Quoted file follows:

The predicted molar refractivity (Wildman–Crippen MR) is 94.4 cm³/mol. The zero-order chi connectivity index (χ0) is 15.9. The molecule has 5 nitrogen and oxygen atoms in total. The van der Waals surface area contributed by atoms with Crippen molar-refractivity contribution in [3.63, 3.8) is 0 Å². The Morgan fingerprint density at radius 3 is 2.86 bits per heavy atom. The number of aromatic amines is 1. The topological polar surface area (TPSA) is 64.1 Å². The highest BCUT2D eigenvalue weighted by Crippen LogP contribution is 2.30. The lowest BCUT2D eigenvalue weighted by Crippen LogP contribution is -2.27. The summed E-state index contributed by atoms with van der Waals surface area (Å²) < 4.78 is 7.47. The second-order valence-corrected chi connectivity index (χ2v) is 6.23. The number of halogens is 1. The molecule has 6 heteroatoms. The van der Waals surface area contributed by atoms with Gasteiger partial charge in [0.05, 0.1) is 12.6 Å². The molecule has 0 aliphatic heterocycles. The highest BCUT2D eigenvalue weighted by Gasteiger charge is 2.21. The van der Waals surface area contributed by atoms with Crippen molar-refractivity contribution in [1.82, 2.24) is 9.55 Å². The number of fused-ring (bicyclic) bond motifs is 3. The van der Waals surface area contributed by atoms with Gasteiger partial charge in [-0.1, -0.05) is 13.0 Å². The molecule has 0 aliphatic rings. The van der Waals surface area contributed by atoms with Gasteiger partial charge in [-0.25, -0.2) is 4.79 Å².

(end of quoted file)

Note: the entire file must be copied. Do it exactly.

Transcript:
The predicted molar refractivity (Wildman–Crippen MR) is 94.4 cm³/mol. The zero-order chi connectivity index (χ0) is 15.9. The molecule has 5 nitrogen and oxygen atoms in total. The van der Waals surface area contributed by atoms with Crippen molar-refractivity contribution in [3.63, 3.8) is 0 Å². The Morgan fingerprint density at radius 3 is 2.86 bits per heavy atom. The number of aromatic amines is 1. The topological polar surface area (TPSA) is 64.1 Å². The highest BCUT2D eigenvalue weighted by Crippen LogP contribution is 2.30. The lowest BCUT2D eigenvalue weighted by Crippen LogP contribution is -2.27. The summed E-state index contributed by atoms with van der Waals surface area (Å²) < 4.78 is 7.47. The second-order valence-corrected chi connectivity index (χ2v) is 6.23. The number of halogens is 1. The molecule has 6 heteroatoms. The van der Waals surface area contributed by atoms with Gasteiger partial charge in [0.05, 0.1) is 12.6 Å². The molecule has 0 aliphatic heterocycles. The highest BCUT2D eigenvalue weighted by Gasteiger charge is 2.21. The van der Waals surface area contributed by atoms with Crippen molar-refractivity contribution in [1.82, 2.24) is 9.55 Å². The number of fused-ring (bicyclic) bond motifs is 3. The van der Waals surface area contributed by atoms with Gasteiger partial charge in [-0.1, -0.05) is 13.0 Å². The molecule has 0 aliphatic rings. The van der Waals surface area contributed by atoms with Gasteiger partial charge in [-0.25, -0.2) is 4.79 Å².